I started by boiling water to cook 1/2 lb egg noodles. At the same time, boiled 1 1/2 cups milk with dried herbs (thyme, rosemary, parsley, red pepper flakes and oregano), 1 teaspoon ground mustard, salt, and a dash of ground cayenne pepper. Beaten two eggs, tempered them by adding hot milk mixture 1 tablespoon at a time and beating with a fork. Mixed tempered eggs into milk mixture, and over low heat added a tablespoon of butter and about a cup of grated cheese -- I used Romano and Parmesan.

Mixed cooked egg noodles with cheese sauce in a glass oven-proof dish, topped with a mixture of Panko bread crumbs and Parmesan, and baked at 350F until the casserole was set and the topping had turned golden brown.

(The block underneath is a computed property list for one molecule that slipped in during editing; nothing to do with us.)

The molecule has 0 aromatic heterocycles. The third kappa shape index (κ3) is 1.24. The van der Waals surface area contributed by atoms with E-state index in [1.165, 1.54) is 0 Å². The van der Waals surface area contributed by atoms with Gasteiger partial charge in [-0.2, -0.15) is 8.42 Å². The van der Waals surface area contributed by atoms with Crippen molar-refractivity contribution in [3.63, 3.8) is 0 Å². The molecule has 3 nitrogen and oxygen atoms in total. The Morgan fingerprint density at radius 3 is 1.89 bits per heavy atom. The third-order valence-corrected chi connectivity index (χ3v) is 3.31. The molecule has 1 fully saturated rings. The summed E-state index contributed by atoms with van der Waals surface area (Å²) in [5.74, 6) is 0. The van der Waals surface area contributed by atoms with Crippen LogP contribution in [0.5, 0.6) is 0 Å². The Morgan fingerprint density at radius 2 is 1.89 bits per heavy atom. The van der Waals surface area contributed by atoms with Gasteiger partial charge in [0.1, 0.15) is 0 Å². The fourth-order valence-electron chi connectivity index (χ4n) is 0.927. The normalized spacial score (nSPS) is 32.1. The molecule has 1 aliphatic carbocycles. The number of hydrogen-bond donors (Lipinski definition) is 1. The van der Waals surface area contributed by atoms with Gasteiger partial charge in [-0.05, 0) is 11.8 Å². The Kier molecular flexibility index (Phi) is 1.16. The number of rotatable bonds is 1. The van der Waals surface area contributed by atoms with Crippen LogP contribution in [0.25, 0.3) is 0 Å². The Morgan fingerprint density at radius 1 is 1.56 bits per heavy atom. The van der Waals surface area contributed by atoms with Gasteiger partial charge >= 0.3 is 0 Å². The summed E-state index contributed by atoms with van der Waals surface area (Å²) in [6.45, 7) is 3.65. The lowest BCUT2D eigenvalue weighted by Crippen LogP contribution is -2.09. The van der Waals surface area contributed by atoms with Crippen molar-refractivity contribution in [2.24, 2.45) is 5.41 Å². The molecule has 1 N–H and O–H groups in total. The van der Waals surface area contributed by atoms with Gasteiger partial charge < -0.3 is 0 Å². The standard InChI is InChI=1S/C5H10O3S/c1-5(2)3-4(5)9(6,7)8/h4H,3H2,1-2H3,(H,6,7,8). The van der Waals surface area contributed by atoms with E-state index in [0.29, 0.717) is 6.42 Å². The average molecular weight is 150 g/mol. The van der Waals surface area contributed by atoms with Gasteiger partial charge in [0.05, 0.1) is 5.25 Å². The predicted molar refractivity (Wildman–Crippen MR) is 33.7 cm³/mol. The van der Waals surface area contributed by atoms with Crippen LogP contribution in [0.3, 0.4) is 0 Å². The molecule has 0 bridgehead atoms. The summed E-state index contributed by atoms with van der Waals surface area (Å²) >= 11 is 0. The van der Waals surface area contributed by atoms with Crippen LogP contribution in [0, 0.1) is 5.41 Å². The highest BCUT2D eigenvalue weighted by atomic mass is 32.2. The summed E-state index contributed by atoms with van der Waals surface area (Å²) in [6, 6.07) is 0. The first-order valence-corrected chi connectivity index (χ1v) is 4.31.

While the casserole was baking, made avocado and bean salad (recipe is here):



Finally, tuna steaks: I got a couple of nice thick steaks, marinated them in 2 tbsp lemon juice, 1/4 cup olive oil, and dry herbs (thyme, rosemary, parsley, red pepper flakes and oregano), 15 min per side, then seasoned with salt. The steaks were then seared in olive oil, in a skillet over high heat, 2-3 min per side. Then I transferred them to an oven-safe dish, and finished at 350F for 10 minutes (less, if you prefer your tuna medium-rare to medium).


The tuna worked really well with the cheesy noodles, and fresh avocado salad made the whole meal fresh and summery.

Wednesday, September 01, 2010

New Book

Since it was mentioned on Twitter, I guess it makes it official. I sold another steampunk book to Prime. It is currently titled Heart of Iron: From St. Petersburg to Beijing, and it is an alternate history set in Russia and China.  It will most likely be out in the second half of 2011.